The Confusing Concept of Jihad
Jihad – meaning ‘just war’. To the West, a terrifying concept associated with terrorist extremism: to the East, a source of division amongst Muslims around Islam’s ethics of war and peace. It is also an idea ill-judged by Westerners who do not fully comprehend it, and if you compare it to the parallel Western terms, ‘just war’ or ‘crusade’, we judge it unfairly.
Evidently, it is hypocritical of the West to condemn Muslim extremists for using such propaganda when Western leaders are treading the same dangerous line in the use of their own emotive language.
Take, for example, George W. Bush’s apparently calamitous errors in the events leading up to the Iraq War following 9/11. In his speech he professed: “this crusade, this war on terrorism is going to take a while.” His use of such language gave Osama bin Laden licence to accuse the West, of anti-Islamic, ‘crusader’ policies.
For the most part, this is attributable to the history of the term “crusade”. Although there was no contemporary definition for the crusades while they were taking place, the word “crusades” has since been used to describe the holy wars that took place in medieval times. First preached by Pope Urban II in 1095, the crusade came to describe the religiously-motivated military campaigns that Western Christian princes undertook in the Middle East in order to free Christian prisoners, regain Christian lands or in some cases to attempt to forcibly convert Muslims to Christianity.
For this reason the term now derives negative connotations in the East. Very similarly to Christianity, there is some confusion in Muslim faith as to whether God permits holy war, or ‘jihad’, for the ‘right’ reasons. Just as there is confusion in the Bible, the Qu’ran can be interpreted differently because of the presence of conflicting verses inciting both violence and peace. There seems however to be some consensus among Muslims that fighting in defence of their faith is acceptable, but the forcible conversion of non-Muslims to Islam is not.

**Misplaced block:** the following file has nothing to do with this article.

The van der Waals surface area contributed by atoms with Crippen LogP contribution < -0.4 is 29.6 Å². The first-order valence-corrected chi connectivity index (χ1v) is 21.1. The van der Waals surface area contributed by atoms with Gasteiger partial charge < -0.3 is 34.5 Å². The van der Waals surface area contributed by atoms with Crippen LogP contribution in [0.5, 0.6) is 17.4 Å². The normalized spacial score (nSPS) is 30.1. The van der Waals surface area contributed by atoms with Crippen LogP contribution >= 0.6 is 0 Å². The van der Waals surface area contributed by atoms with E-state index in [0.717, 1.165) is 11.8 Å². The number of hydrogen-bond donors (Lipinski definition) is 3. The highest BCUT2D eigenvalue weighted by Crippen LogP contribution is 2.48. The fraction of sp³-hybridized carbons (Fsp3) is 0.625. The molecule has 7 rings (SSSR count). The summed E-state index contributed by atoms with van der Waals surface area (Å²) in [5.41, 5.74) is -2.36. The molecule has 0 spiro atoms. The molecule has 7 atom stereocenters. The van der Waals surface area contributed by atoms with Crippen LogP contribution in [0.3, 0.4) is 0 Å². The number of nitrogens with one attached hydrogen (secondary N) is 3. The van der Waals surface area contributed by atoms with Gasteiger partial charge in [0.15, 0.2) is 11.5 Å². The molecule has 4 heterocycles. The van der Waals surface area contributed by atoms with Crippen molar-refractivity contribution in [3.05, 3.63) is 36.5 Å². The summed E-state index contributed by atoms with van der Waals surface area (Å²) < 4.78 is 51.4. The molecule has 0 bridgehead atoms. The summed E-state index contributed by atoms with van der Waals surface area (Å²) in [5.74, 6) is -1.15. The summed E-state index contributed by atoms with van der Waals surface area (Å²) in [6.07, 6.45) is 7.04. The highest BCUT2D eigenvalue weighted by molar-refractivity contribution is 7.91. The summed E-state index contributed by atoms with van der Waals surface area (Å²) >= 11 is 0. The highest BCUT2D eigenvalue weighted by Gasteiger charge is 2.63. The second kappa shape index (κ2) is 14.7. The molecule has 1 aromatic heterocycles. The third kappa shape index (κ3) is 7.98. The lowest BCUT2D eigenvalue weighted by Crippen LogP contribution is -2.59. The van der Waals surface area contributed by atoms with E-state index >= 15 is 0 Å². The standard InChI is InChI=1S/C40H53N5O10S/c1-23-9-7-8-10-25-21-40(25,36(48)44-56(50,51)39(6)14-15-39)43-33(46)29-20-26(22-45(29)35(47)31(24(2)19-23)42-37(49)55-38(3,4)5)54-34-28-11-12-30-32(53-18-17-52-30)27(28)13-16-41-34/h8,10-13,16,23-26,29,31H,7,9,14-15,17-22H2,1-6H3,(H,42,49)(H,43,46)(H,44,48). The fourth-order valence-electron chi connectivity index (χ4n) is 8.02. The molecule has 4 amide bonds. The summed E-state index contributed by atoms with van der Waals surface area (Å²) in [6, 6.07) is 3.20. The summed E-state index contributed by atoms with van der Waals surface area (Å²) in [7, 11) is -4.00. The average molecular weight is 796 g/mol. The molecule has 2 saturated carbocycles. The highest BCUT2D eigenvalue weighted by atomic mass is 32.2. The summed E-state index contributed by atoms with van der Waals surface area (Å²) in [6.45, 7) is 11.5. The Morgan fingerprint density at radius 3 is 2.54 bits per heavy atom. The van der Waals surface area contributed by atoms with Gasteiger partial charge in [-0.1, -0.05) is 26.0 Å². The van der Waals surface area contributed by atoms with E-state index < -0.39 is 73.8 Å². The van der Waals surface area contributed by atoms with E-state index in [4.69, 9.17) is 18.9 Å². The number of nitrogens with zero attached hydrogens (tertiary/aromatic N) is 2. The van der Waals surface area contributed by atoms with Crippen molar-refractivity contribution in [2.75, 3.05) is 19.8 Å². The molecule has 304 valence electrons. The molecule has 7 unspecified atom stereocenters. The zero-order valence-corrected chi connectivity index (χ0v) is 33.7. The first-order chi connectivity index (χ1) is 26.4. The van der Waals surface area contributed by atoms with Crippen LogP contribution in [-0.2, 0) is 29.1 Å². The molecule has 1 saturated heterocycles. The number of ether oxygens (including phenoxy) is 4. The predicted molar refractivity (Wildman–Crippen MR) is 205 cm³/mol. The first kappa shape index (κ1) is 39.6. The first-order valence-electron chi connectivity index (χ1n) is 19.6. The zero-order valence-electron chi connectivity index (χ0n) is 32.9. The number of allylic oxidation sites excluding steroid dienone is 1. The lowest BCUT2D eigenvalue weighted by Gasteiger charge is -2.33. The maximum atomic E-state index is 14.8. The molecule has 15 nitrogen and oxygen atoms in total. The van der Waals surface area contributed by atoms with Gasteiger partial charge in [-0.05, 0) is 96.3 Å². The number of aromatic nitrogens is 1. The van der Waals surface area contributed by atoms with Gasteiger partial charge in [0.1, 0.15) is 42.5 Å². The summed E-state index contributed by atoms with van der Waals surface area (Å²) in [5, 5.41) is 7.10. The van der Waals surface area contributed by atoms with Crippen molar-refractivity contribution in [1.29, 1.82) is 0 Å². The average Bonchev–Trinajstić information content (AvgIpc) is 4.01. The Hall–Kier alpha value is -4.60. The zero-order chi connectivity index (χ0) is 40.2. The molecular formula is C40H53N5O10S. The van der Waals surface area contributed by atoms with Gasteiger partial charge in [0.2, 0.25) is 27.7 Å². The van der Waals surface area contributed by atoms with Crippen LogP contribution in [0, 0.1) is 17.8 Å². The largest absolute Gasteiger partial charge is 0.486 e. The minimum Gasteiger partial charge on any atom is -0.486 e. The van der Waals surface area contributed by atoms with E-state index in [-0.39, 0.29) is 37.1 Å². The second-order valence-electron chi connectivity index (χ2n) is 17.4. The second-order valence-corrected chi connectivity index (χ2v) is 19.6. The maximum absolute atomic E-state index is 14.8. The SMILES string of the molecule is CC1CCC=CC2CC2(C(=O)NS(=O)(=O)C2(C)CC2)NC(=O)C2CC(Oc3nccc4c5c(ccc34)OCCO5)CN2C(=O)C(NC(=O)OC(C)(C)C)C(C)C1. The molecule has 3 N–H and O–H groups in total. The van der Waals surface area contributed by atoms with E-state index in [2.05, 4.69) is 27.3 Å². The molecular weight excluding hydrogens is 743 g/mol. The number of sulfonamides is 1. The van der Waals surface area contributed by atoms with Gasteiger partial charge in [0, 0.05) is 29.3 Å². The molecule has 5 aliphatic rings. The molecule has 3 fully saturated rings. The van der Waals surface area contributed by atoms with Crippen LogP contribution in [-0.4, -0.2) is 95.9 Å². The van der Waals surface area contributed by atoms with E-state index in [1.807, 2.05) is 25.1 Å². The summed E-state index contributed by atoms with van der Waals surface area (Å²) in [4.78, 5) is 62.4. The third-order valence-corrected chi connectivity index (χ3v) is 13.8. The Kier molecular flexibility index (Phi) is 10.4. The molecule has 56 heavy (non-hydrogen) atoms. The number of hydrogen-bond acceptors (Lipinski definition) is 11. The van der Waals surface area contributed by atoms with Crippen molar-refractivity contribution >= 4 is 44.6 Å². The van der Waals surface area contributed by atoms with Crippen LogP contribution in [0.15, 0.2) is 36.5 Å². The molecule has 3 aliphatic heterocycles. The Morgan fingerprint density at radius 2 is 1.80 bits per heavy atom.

Perhaps the problem is how both the definitions of “crusade” and “jihad” have been diluted over time. Both originated from a religious context that has since either been lost or abused. When Bush labelled the Iraq war a “crusade” it was taken out of context as the reasons for intervention were not founded on religious grounds, just as terrorists using “jihad” as an excuse to bomb trains, planes and market squares and thereby kill innocent people are equally abusing the true meaning of that term.
There is still an on-going debate about the definition of both the concepts of “crusades” and “jihad”, which is why it is very hard to justify the use of either in political propaganda. These words are at least emotive, if not politically explosive, and without proper forethought, they can seriously backfire, as Bush found out to the detriment of his political popularity. Whether there will ever be consensus on the definition of either term is hard to discern, but until there is, it is probably wise to leave both terms in the past where they belong, and refrain from transplanting them into a future context, which could be uncertain and potentially inflammatory.